Sunday Briefing: On crazy investing facts, books, and mental models to hard problems

Sunday Briefing: On crazy investing facts, books, and mental models to hard problems

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Welcome to the Sunday Briefing newsletter where we share some of the interesting lessons in life, business, and investing that we’ve come across during the week.

What we’ve been reading

The Twenty Craziest Investing Facts Ever. Michael Batnick’s second “edition” of twenty striking facts in the peculiar world of finance. I especially liked number 15:

If you had invested from 1960-1980 and beaten the market by 5% each year, you would have made less money than if you had invested from 1980-2000 and underperformed the market by 5% a year. When you were born > almost everything else.

Why Books Don’t Work. A though-provoking (but mostly true) piece on why books aren’t the perfect medium for building knowledge they are acclaimed to be.

Like lectures, books have no carefully-considered cognitive model at their foundation, but the medium does have an implicit model. And like lectures, that model is transmissionism. Sequences of words in sequences of lines in sequences of pages, the form of a book suggests people absorb knowledge by reading sentences. In caricature: “The author describes an idea in words on the page; the reader reads the words; then the reader understands the idea. When the reader reaches the last page, they’ve finished the book.” Of course, most authors don’t believe that people learn things this way, but because the medium makes the assumption invisible, it’s hard to question.

Decomplication: How to Find Simple Solutions to “Hard” Problems. An old post by Nat Eliason which I have first gotten to read now. This one is highly recommended. Nat introduces two valuable mental models for tackling hard—but simple—problems.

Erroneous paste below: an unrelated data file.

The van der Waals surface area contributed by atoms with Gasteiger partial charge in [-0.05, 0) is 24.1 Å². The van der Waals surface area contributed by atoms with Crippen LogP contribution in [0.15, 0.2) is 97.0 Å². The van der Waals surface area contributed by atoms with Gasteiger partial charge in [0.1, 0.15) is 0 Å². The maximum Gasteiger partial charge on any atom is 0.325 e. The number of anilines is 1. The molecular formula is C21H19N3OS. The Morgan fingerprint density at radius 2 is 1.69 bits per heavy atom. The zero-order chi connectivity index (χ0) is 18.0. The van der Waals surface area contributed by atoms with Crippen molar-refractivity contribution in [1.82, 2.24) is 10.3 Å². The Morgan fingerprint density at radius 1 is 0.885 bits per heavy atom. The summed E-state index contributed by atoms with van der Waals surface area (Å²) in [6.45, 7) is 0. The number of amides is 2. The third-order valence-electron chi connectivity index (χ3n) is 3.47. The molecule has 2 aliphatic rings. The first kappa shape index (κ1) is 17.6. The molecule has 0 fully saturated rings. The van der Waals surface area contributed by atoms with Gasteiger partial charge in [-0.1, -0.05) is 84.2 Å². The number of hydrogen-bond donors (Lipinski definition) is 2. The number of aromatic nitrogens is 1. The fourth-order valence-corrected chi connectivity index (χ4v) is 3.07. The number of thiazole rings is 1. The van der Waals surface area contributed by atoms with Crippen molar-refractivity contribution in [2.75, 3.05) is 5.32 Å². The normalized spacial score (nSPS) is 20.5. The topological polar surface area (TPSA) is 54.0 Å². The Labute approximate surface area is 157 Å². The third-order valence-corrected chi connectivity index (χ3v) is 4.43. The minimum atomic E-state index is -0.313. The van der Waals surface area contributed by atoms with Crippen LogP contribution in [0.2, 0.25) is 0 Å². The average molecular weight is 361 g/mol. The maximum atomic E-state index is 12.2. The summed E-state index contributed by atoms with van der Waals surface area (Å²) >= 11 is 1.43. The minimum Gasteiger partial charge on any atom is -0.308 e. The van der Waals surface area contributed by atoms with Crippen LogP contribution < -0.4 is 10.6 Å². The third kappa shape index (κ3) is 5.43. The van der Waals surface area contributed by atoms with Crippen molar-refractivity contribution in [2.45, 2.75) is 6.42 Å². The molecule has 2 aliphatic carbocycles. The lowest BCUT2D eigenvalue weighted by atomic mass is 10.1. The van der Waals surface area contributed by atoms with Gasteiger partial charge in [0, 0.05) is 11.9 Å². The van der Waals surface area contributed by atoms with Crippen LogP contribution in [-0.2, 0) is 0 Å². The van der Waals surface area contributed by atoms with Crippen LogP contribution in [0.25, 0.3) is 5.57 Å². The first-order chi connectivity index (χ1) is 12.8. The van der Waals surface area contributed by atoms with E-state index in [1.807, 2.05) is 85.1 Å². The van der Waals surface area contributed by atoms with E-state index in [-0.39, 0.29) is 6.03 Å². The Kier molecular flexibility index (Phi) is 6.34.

The Law of Artificial Complexity: As the number of people experiencing a problem increases, so will the artificial complexity of the solution.​

The Law of Decomplication: The more people that are experiencing a problem, the simpler the solution should be.

Business of the week

Our business of the week is the Chinese social and entertainment company Momo Inc. The company was brought to my attention by a good acquaintance of mine, Michael He (Hi Michael). I’ve since dug a little deeper into the business and it sure is interesting.

Founded in 2011, Momo connects people and facilitates interactions based on location and interests; and various recreational activities, including live talent shows, short videos, and social games, as well as other video- and audio-based interactive experiences, such as live chats and mobile karaoke experience.

The cash cow of the business is Momo as the main app platform in which the company makes the most of its money when users purchase and sent virtual items and gifts either to other nearby users or to broadcasters who do live performances on the app. The Momo segment has been highly profitable for years, generating net revenues of CNY15.74 billion in fiscal year 2019 and sporting an 32% operating margin.

The star of the business is the dating app Tantan—the Chinese version of Tinder—which Momo acquired in 2018. Currently unprofitable and at an early stage of monetization, Tantan generated revenues of CNY1.26 billion in fiscal year 2019. Like Tinder, Tantan operates on a freemium model where users can use the app for free but can pay for a monthly subscription, currently priced at CNY12 giving increased functionality in the pursuit of finding a match.

Through Momo and Tantan, Momo Inc. seems to hold a leading position in the Chinese online dating market. The balance sheet is solid and the company has a great founder culture. So far, I seem to like the business and its prospects for growth. The price of USD3.40 billion at a TTM 16.2% free cash flow yield could sure be alluring. Momo Inc. is going to be my next write-up.

Quote of the week

Historian Will Durant from The Lessons of History:

History reports that the men who can manage men manage the men who can manage only things, and the men who can manage money manage all.

A thought

If a company pays too much in taxes, it’s a commercial risk. If it pays too little in taxes, it’s a reputational risk.

Have a great coming week,
Oliver Sung

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